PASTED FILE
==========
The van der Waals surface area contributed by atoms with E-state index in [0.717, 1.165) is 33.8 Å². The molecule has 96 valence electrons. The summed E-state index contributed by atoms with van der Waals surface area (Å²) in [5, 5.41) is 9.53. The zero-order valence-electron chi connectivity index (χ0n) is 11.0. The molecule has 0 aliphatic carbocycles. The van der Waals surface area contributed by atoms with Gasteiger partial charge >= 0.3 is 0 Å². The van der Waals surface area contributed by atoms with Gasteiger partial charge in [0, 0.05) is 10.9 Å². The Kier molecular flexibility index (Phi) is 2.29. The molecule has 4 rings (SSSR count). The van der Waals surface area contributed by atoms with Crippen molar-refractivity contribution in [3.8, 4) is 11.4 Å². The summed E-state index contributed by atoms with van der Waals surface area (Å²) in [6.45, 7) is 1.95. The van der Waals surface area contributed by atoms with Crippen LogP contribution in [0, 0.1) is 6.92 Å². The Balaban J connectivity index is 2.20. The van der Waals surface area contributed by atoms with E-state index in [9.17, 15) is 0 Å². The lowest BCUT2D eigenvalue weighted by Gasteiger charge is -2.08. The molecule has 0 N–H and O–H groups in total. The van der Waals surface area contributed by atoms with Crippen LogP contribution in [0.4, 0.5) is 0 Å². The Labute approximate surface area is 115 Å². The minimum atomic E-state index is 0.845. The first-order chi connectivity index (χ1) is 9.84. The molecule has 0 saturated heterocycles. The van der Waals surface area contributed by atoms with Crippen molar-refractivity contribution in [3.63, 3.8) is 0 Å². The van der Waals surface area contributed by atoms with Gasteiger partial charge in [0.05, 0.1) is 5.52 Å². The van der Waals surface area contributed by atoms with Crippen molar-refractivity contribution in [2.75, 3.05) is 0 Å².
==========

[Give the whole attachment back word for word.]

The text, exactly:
The van der Waals surface area contributed by atoms with E-state index in [0.717, 1.165) is 33.8 Å². The molecule has 96 valence electrons. The summed E-state index contributed by atoms with van der Waals surface area (Å²) in [5, 5.41) is 9.53. The zero-order valence-electron chi connectivity index (χ0n) is 11.0. The molecule has 0 aliphatic carbocycles. The van der Waals surface area contributed by atoms with Gasteiger partial charge >= 0.3 is 0 Å². The van der Waals surface area contributed by atoms with Gasteiger partial charge in [0, 0.05) is 10.9 Å². The Kier molecular flexibility index (Phi) is 2.29. The molecule has 4 rings (SSSR count). The van der Waals surface area contributed by atoms with Crippen molar-refractivity contribution in [3.8, 4) is 11.4 Å². The summed E-state index contributed by atoms with van der Waals surface area (Å²) in [6.45, 7) is 1.95. The van der Waals surface area contributed by atoms with Crippen LogP contribution in [0, 0.1) is 6.92 Å². The Balaban J connectivity index is 2.20. The van der Waals surface area contributed by atoms with E-state index in [9.17, 15) is 0 Å². The lowest BCUT2D eigenvalue weighted by Gasteiger charge is -2.08. The molecule has 0 N–H and O–H groups in total. The van der Waals surface area contributed by atoms with Crippen LogP contribution in [0.4, 0.5) is 0 Å². The Labute approximate surface area is 115 Å². The minimum atomic E-state index is 0.845. The first-order chi connectivity index (χ1) is 9.84. The molecule has 0 saturated heterocycles. The van der Waals surface area contributed by atoms with Crippen molar-refractivity contribution in [3.63, 3.8) is 0 Å². The van der Waals surface area contributed by atoms with Gasteiger partial charge in [0.05, 0.1) is 5.52 Å². The van der Waals surface area contributed by atoms with Crippen molar-refractivity contribution in [2.75, 3.05) is 0 Å².